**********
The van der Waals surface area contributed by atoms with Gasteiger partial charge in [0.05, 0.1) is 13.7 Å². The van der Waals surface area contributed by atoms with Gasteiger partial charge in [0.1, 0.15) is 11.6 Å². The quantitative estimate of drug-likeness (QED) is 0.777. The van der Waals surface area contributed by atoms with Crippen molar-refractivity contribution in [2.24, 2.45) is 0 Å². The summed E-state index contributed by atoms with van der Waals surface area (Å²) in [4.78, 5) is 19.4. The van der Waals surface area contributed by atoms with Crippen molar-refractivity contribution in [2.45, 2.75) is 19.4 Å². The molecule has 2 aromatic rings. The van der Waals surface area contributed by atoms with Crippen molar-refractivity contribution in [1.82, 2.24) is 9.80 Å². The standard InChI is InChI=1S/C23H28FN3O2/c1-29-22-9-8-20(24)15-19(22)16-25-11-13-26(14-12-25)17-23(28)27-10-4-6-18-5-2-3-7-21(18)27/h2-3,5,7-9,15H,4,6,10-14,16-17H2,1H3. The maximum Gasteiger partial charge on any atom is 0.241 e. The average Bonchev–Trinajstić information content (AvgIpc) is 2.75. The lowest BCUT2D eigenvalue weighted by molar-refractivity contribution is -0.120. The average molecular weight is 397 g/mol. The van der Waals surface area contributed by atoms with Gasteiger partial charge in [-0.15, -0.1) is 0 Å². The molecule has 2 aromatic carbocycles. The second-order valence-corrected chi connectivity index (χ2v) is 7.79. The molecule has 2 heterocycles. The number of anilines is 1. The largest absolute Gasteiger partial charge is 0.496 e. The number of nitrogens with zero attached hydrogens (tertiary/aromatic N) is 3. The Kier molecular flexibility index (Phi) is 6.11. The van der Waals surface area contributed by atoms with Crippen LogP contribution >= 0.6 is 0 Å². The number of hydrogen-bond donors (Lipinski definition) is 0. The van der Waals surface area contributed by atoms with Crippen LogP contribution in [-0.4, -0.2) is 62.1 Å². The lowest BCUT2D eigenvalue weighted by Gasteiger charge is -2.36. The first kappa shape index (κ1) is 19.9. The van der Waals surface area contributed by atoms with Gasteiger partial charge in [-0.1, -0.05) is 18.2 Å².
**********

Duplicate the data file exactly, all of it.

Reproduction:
The van der Waals surface area contributed by atoms with Gasteiger partial charge in [0.05, 0.1) is 13.7 Å². The van der Waals surface area contributed by atoms with Gasteiger partial charge in [0.1, 0.15) is 11.6 Å². The quantitative estimate of drug-likeness (QED) is 0.777. The van der Waals surface area contributed by atoms with Crippen molar-refractivity contribution in [2.24, 2.45) is 0 Å². The summed E-state index contributed by atoms with van der Waals surface area (Å²) in [4.78, 5) is 19.4. The van der Waals surface area contributed by atoms with Crippen molar-refractivity contribution in [2.45, 2.75) is 19.4 Å². The molecule has 2 aromatic rings. The van der Waals surface area contributed by atoms with Crippen molar-refractivity contribution in [1.82, 2.24) is 9.80 Å². The standard InChI is InChI=1S/C23H28FN3O2/c1-29-22-9-8-20(24)15-19(22)16-25-11-13-26(14-12-25)17-23(28)27-10-4-6-18-5-2-3-7-21(18)27/h2-3,5,7-9,15H,4,6,10-14,16-17H2,1H3. The maximum Gasteiger partial charge on any atom is 0.241 e. The average Bonchev–Trinajstić information content (AvgIpc) is 2.75. The lowest BCUT2D eigenvalue weighted by molar-refractivity contribution is -0.120. The average molecular weight is 397 g/mol. The van der Waals surface area contributed by atoms with Gasteiger partial charge in [-0.15, -0.1) is 0 Å². The molecule has 2 aromatic carbocycles. The second-order valence-corrected chi connectivity index (χ2v) is 7.79. The molecule has 2 heterocycles. The number of anilines is 1. The largest absolute Gasteiger partial charge is 0.496 e. The number of nitrogens with zero attached hydrogens (tertiary/aromatic N) is 3. The Kier molecular flexibility index (Phi) is 6.11. The van der Waals surface area contributed by atoms with Crippen LogP contribution >= 0.6 is 0 Å². The number of hydrogen-bond donors (Lipinski definition) is 0. The van der Waals surface area contributed by atoms with Crippen LogP contribution in [-0.4, -0.2) is 62.1 Å². The lowest BCUT2D eigenvalue weighted by Gasteiger charge is -2.36. The first kappa shape index (κ1) is 19.9. The van der Waals surface area contributed by atoms with Gasteiger partial charge in [-0.1, -0.05) is 18.2 Å².